The ‘Feed the World’ slogan might present expanding agribusiness as the only solution to increasing population and hunger. Yet rather than providing answers, it only exacerbates the problem, destroying the nature it relies on, deepening poverty, and leaving whole populations and its very own farmers at the mercy of fluctuating market rates. However, there is another solution that benefits both consumers, nature, and small-scale farmers around the world.

According to the United Nations, the world’s population is set to hit 9.7 billion in 2050. It is legitimate to ask ourselves just how the planet will be able to feed all of those people, especially considering the already significant extent of hunger and malnutrition. European industrial farming – a practice barren of any social or environmental value – has always justified its otherwise dubious practices through the need to “feed the world”. It’s hard enough to buy this narrative of virtuous sacrifice when it comes from the agro-food industry multinationals, but beyond this, it actually contradicts the basic principles of the anthropology of development1. Whilst this slogan is sometimes used in good faith, it reflects a dangerous vision of rural economies and how societies function. In reality, it violates the principles of food security, which, according to United Nations Food and Agriculture Organisation (FAO) should meet four criteria: availability, accessibility, resilience, and quality. The agro-food industry could not “feed the world” even if it wanted to. Agribusiness giants are unable to, even today. And by gradually destroying their means of production, they are reducing their capacity to do so still further, a situation exacerbated by the disruptive symptoms of climate change.

The destruction of local rural economies (here and elsewhere) does not safeguard the food security of rural societies. However, much more effective agricultural approaches exist which would enable each continent and community to feed itself.

Specialisation to the detriment of the poorest

It is widely believed that Europe exports grain, milk, and meat to countries that cannot produce enough for their own needs. In fact, a significant proportion of food exports are sold to other industrialised countries (just over 40%, according to the latest Eurostat data, with the main importer being the US), particularly in the case of meat. Rather than food flowing from countries with ‘efficient agriculture’ to countries with ‘inefficient agriculture’, the industrial agricultural system is essentially an opening up of international markets, and specialisation of commodities, causing damage to economies and food production.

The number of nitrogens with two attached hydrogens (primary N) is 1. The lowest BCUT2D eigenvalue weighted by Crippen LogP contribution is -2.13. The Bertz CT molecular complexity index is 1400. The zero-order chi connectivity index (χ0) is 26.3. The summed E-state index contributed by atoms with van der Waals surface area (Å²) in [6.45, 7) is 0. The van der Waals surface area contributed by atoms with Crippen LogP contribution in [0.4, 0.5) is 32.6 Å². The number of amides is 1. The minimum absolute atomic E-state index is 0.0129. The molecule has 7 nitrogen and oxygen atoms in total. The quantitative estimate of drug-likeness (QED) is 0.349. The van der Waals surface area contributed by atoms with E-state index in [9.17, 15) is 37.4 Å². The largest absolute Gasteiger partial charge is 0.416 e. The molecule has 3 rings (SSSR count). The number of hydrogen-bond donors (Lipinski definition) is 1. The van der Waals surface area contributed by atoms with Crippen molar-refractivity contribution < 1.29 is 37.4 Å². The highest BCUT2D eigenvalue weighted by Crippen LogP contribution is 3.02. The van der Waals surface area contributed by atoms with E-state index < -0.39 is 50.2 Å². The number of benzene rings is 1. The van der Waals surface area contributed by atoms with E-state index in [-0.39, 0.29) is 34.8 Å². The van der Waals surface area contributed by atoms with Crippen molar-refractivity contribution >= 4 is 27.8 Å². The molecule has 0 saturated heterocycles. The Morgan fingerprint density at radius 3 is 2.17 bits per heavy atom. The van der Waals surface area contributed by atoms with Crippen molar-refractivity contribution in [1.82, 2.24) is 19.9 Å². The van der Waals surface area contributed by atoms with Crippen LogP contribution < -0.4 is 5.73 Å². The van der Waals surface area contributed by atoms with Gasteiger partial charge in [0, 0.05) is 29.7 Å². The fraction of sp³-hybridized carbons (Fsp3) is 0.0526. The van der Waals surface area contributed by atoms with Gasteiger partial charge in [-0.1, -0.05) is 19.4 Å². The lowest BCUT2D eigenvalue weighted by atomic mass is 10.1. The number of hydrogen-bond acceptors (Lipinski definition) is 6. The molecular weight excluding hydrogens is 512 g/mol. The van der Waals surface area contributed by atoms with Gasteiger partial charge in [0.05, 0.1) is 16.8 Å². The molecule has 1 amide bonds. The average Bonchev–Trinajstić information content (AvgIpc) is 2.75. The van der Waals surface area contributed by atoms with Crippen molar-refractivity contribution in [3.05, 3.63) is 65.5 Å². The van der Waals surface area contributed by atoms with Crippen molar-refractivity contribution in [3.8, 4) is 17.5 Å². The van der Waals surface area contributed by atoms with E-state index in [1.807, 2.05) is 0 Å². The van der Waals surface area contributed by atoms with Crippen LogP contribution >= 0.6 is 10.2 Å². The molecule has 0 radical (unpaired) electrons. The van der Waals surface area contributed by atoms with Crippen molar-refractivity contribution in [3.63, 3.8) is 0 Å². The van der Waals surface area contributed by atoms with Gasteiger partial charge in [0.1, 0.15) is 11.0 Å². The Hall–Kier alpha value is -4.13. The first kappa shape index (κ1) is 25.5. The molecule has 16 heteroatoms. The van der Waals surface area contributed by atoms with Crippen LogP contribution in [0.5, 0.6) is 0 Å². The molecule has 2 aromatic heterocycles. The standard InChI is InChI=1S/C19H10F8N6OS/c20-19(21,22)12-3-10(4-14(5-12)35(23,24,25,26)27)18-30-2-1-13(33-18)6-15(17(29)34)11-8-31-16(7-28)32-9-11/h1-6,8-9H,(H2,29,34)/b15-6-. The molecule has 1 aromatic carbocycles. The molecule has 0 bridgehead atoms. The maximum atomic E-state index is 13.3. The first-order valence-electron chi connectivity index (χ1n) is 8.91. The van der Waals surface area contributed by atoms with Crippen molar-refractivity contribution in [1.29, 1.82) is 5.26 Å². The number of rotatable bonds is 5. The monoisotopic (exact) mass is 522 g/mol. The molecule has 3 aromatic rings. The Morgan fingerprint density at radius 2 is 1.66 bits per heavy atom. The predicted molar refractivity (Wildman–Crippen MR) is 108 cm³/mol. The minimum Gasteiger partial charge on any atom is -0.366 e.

The agro-food industry could not “feed the world” even if it wanted to.

Let’s take the example of European milk and meat production. This is largely reliant on plant protein (such as soya), imported predominantely from South America. Production is based primarily in landholdings that are holdovers from the colonial period, and its traditionally highly labour-intensive land use. For decades, industrialisation and financial optimisation of production have led to labour being partly replaced by machines (and thus oil), and chemicals. Brazilian and Argentinian farm workers are moving en masse to the slums in big cities where they face hunger, yet Brazil is the number one exporter of food to the European Union (more than 10,000 million Euros worth per month). The country could easily actually feed its current population, yet each year 12 million Brazilians are counted among the 800 million people currently living in hunger, listed by the FAO. These 12 million men, women and children have moved from working on the land to living in poverty, as a result of U.S., Canadian, and EU industrial farming.

Food dumping destroys rural communities